George Way Harley and
his wife, Winifred, acquired substantial collections of African materials
during their missionary work in Ganta, Liberia, between 1926 and 1960.
Professor Nathan Altshuler, one of the founding faculty of the Anthropology
Department, recognized the potential of these materials as a teaching resource
and purchased the present collection for the College in 1965. The collection
comprises a total of 274 objects.
The items pictured below give an indication of the collection as a
whole. Included with each image is the object’s title, description,
material(s) of manufacture, and accession number. Text inside quotation
marks is taken directly from Harley’s documentation. Click on any image
to launch a full-size version in a new window.
"The Greater Hornbill. A representation of a totem animal (bird). Worn perhaps by a dancer on special occasions."
One of a pair of wooden anklets carved in imitation of the more typical brass anklets.
This chief’s chair is unique in that the seat is mortised into side bars, and legs go through like pins holding it all together.
Worn by a chief's wife, with glass beads and small brass bells made locally.
Complex composite. 65:01:0112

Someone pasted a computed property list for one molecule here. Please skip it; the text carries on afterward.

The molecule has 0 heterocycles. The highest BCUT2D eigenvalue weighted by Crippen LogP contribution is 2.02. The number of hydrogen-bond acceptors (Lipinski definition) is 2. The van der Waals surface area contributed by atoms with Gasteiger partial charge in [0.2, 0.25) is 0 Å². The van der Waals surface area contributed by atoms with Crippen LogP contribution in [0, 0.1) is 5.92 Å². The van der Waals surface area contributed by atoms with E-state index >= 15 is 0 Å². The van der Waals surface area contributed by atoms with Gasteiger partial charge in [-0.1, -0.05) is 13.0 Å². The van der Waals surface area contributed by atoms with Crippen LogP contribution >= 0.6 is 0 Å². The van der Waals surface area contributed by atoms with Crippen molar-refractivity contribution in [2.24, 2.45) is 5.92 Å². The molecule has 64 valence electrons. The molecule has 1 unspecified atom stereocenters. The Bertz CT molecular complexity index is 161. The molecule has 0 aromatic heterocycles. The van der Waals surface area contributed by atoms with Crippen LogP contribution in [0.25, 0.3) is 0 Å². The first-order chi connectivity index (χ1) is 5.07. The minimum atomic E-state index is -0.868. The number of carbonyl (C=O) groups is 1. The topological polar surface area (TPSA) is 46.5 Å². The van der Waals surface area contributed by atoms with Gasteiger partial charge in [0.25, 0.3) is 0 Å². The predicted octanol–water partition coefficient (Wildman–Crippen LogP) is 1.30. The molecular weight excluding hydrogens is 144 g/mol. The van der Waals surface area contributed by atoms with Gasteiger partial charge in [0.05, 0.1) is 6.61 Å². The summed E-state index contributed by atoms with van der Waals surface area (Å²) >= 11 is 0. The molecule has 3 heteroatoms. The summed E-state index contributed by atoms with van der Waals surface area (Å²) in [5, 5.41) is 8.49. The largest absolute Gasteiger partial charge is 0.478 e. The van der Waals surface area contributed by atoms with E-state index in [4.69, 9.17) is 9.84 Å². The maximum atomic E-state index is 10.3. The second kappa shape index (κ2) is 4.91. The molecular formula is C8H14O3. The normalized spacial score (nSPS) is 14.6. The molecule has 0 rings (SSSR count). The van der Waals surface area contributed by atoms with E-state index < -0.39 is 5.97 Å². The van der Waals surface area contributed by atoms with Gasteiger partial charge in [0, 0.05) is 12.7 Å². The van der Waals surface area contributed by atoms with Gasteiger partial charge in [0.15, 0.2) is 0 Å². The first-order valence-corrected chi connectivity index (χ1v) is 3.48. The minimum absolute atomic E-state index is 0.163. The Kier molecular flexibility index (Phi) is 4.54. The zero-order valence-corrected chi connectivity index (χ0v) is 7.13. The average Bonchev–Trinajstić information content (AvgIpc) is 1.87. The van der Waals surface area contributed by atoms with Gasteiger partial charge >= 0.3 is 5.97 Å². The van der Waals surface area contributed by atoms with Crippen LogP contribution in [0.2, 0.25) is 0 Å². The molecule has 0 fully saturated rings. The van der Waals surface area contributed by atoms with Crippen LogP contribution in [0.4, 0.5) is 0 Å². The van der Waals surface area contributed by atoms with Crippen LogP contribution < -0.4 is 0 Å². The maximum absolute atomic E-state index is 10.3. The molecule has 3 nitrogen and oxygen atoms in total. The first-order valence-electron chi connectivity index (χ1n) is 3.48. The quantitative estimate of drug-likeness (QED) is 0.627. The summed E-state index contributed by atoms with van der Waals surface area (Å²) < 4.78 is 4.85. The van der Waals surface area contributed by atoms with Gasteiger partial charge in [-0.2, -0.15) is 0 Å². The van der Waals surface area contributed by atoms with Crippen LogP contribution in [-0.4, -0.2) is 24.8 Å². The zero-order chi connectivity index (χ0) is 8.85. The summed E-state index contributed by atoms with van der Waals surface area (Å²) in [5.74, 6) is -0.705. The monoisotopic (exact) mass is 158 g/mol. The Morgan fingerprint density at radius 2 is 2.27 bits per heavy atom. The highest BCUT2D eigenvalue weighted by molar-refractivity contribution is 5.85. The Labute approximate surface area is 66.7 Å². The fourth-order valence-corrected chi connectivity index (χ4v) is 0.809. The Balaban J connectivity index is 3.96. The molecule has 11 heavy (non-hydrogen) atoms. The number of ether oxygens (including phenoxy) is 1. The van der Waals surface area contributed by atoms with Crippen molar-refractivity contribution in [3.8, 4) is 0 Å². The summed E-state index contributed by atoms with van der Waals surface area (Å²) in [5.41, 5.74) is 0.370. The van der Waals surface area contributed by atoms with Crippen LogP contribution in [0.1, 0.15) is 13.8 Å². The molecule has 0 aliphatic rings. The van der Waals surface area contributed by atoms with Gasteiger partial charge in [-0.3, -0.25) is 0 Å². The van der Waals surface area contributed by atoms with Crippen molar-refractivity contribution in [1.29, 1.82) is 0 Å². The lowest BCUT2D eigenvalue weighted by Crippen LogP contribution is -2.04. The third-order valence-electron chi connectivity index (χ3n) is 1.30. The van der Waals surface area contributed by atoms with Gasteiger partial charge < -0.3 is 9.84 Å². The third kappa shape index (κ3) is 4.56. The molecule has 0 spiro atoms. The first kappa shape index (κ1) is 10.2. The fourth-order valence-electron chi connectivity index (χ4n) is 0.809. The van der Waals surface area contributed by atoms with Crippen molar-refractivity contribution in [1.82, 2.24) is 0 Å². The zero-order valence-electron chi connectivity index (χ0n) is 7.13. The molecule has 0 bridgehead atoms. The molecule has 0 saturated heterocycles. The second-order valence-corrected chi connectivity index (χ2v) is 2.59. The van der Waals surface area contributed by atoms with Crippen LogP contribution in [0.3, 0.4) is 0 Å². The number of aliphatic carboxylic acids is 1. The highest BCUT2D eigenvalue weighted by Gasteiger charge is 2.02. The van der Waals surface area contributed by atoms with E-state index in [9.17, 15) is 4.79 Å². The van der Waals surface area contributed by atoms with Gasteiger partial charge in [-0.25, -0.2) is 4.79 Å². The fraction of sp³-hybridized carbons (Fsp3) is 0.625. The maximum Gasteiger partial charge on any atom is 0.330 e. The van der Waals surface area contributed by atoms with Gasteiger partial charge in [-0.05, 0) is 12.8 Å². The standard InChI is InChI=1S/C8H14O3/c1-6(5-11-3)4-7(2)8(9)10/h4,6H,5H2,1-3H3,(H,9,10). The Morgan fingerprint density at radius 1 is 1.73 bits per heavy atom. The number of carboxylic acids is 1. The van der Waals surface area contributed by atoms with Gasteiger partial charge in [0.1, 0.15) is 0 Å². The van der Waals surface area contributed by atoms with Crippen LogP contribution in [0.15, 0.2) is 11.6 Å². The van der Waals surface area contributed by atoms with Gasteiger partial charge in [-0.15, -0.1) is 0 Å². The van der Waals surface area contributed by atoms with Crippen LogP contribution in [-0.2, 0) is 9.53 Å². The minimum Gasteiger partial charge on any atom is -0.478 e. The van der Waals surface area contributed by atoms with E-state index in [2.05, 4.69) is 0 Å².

This mace was carried by the messenger sent to call together the jury for "ritual trials."
Harley mentions seeing one other mask with legs, a wooden "mask
which stood at the entrance of the Poro during sessions . . . acting as
an oath-piece on which all who entered must swear, 'May lightning
strike me if I tell anything I have seen.'" This mask is of the great
Forest-Spirit type and was probably made especially for Harley.
Twin Pot Vessel
Harley wrote that twins were viewed with anxiety among the peoples
with whom he worked, because it was believed that twins shared one
soul. Twins were typically fed "twin-medicine" that resulted in the
death of one of the twins, giving the soul a single place of residence.
This ceramic piece, identified as a twin pot, has a "covered section
which belongs to the deceased twin and an open part which belongs to
the surviving twin. A small hole connects the two sections. By tilting
and maneuvering the pot, the living twin can manage to get most of his
twin's rightful portion" of food or drink.
Ceramic and fiber composite. 65:01:0191
Effigy (Kra or Geh)
The "owner-priest dances with an effigy such as one of the these on
his head when acting as a diviner. Effigies are made in set of three, a
big one and two smaller ones such as these (shown here) which act as
'helpers.' One of the effigy 'helpers' acts as an interpreter and the
other 'helper' invokes the ancestral spirits."
Ceramic and fiber composite. 65:01:0193, 65:01:0194
Fiber composite. 65:01:0218
Hank of small blue and white trade beads, worn by women as a girdle.
These beaded sashes were decorative status symbols and not part of the
Glass composite. 65:01:0259
Blue glass beads with a brass pendant or breast-piece.
Glass, brass composite
Strand of Beads
Short strand of beads, yellow on black polka dots.